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Inside Five Points West Where Gun Violence Remains A Concern

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Dora Sims, left, vice president of the Bush Hills Neighborhood Association and Vickie Moore, Central Park Neighborhood Association president in West Birmingham. (Erica Wright, The Birmingham Times)
By Erica Wright
The Birmingham Times

A Times Special Report

Johnny Gunn, president of the Belview Heights Neighborhood Association, lives in the Five Points West community — one of the hardest hit in Birmingham with the number of homicides.

Located on the far western side of the city, the area had 16 homicides in 2020, five more than the next closest community, according to an analysis by AL.com.

Five Points West—nestled among the Ensley, Smithfield, and West End communities—consists of Belview Heights, Bush Hills, Central Park, Ensley Highlands, Fairview, and Green Acres. Each of the six neighborhoods that make up the area witnessed at least one homicide last year, according to AL.com.

During a recent interview with the Birmingham Times, Gunn said he believes the violence has taken a turn for the worse.

“It seems like more people are concentrating on violence and hate rather than trying to love each other and respect each other,” he said. “Access to guns seems to be easier to come by. … It’s really sad.”

Johnny Gunn, president of the Belview Heights Neighborhood Association. (Erica Wright, The Birmingham Times)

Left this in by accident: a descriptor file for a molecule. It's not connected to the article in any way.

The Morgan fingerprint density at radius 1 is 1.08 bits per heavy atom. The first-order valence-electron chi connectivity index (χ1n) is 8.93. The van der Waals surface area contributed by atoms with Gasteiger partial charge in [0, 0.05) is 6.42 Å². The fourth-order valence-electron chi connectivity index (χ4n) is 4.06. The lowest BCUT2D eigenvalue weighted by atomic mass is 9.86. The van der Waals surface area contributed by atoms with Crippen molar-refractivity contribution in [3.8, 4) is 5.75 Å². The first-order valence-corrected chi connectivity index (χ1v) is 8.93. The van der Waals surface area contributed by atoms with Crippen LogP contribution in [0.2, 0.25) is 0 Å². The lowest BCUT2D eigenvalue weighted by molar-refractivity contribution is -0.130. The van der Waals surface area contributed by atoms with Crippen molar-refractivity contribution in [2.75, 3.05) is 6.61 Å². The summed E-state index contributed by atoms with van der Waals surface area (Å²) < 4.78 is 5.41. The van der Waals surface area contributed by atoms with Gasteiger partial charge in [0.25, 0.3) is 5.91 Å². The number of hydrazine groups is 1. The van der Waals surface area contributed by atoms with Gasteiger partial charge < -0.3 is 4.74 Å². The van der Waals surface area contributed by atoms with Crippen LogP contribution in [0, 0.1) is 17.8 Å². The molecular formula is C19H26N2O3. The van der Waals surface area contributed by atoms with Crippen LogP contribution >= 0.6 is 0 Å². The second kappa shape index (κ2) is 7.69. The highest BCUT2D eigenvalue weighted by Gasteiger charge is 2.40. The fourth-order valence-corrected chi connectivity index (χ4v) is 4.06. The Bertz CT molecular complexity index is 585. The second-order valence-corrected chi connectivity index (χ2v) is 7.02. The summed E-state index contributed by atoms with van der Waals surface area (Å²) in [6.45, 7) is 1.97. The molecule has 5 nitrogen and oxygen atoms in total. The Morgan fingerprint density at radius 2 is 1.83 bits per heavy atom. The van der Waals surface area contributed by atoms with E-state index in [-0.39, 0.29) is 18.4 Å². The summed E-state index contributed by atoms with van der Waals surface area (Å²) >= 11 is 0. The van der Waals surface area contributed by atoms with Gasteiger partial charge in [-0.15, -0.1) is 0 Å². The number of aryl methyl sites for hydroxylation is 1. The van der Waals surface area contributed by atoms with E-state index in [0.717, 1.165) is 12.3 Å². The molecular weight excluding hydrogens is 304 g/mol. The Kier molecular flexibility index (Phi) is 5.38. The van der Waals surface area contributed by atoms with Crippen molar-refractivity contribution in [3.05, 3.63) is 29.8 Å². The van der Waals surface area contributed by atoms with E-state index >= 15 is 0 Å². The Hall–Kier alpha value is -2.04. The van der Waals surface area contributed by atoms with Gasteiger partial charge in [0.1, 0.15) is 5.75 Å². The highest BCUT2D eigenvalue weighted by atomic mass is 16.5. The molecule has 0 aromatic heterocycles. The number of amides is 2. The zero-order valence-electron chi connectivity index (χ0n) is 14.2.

Gunn cited several reasons for what he believes is fueling the increase in violence.

“I think it’s mostly young people doing all of this killing and shooting [because there is a] lack of opportunities. Also, many are holding grudges, getting upset with others, and believing the only way to [deal with it] is to pick up a gun and start shooting.”

Gunn added that city officials are doing all they can do to put an end to the violence.

BPD Chief Patrick Smith said more than 800 guns have been taken off the streets through April of this year; in 2020, that number was 2,570, and in 2019, it was 2,200.

‘No Snitching’

However, Gunn and other residents in the Five Points West community said many challenges remain.

“You can institute programs to try to curb [crime] or whatever, but a lot comes down to people knowing what is going on, but [those committing crimes] have this thing about ‘no snitching,’ so nobody wants to tell on anyone,” he said. “The city can’t solve the crime if nobody says anything. They can’t be everywhere at all times. A lot of times, crime happens when the police are not around.”

Susan Palmer, former president of the Central Park Neighborhood and resident of the
community for more than 30 years. (Marvin Gentry, For The Birmingham Times)

Susan Palmer, former president of the Central Park Neighborhood and resident of the community for more than 30 years, said she’s upset about the violence and “more upset because crimes are not being solved . . . The mayor and the city council are not committing the crimes, but they are held accountable,” she said.

“… Where are the cameras in residential neighborhoods, especially in Black areas of the city?” Where are the cameras when people are shooting and killing?”

Vickie Moore, current Central Park Neighborhood Association president, said she would like to see a stronger police presence.